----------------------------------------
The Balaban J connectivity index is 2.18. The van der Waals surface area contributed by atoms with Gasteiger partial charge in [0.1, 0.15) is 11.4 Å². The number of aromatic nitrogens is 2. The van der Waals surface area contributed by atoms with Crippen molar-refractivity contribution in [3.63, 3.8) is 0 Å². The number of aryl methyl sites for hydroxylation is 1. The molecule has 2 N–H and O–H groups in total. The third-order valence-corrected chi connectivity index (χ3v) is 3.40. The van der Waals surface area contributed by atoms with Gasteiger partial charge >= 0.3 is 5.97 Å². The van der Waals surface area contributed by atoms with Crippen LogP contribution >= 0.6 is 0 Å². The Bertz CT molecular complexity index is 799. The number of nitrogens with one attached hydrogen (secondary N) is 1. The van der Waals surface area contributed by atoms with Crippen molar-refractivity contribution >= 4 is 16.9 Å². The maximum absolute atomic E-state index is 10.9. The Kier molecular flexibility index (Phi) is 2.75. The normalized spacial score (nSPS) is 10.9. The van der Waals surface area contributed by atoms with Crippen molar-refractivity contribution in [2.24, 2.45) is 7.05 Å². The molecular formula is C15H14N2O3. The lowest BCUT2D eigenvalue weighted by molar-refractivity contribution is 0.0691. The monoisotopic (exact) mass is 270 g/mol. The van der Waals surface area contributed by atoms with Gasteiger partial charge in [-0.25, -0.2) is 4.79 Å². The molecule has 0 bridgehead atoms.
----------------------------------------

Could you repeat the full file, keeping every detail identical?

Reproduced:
The Balaban J connectivity index is 2.18. The van der Waals surface area contributed by atoms with Gasteiger partial charge in [0.1, 0.15) is 11.4 Å². The number of aromatic nitrogens is 2. The van der Waals surface area contributed by atoms with Crippen molar-refractivity contribution in [3.63, 3.8) is 0 Å². The number of aryl methyl sites for hydroxylation is 1. The molecule has 2 N–H and O–H groups in total. The third-order valence-corrected chi connectivity index (χ3v) is 3.40. The van der Waals surface area contributed by atoms with Gasteiger partial charge >= 0.3 is 5.97 Å². The van der Waals surface area contributed by atoms with Crippen LogP contribution >= 0.6 is 0 Å². The Bertz CT molecular complexity index is 799. The number of nitrogens with one attached hydrogen (secondary N) is 1. The van der Waals surface area contributed by atoms with Crippen molar-refractivity contribution >= 4 is 16.9 Å². The maximum absolute atomic E-state index is 10.9. The Kier molecular flexibility index (Phi) is 2.75. The normalized spacial score (nSPS) is 10.9. The van der Waals surface area contributed by atoms with Crippen molar-refractivity contribution in [2.24, 2.45) is 7.05 Å². The molecular formula is C15H14N2O3. The lowest BCUT2D eigenvalue weighted by molar-refractivity contribution is 0.0691. The monoisotopic (exact) mass is 270 g/mol. The van der Waals surface area contributed by atoms with Gasteiger partial charge in [-0.25, -0.2) is 4.79 Å². The molecule has 0 bridgehead atoms.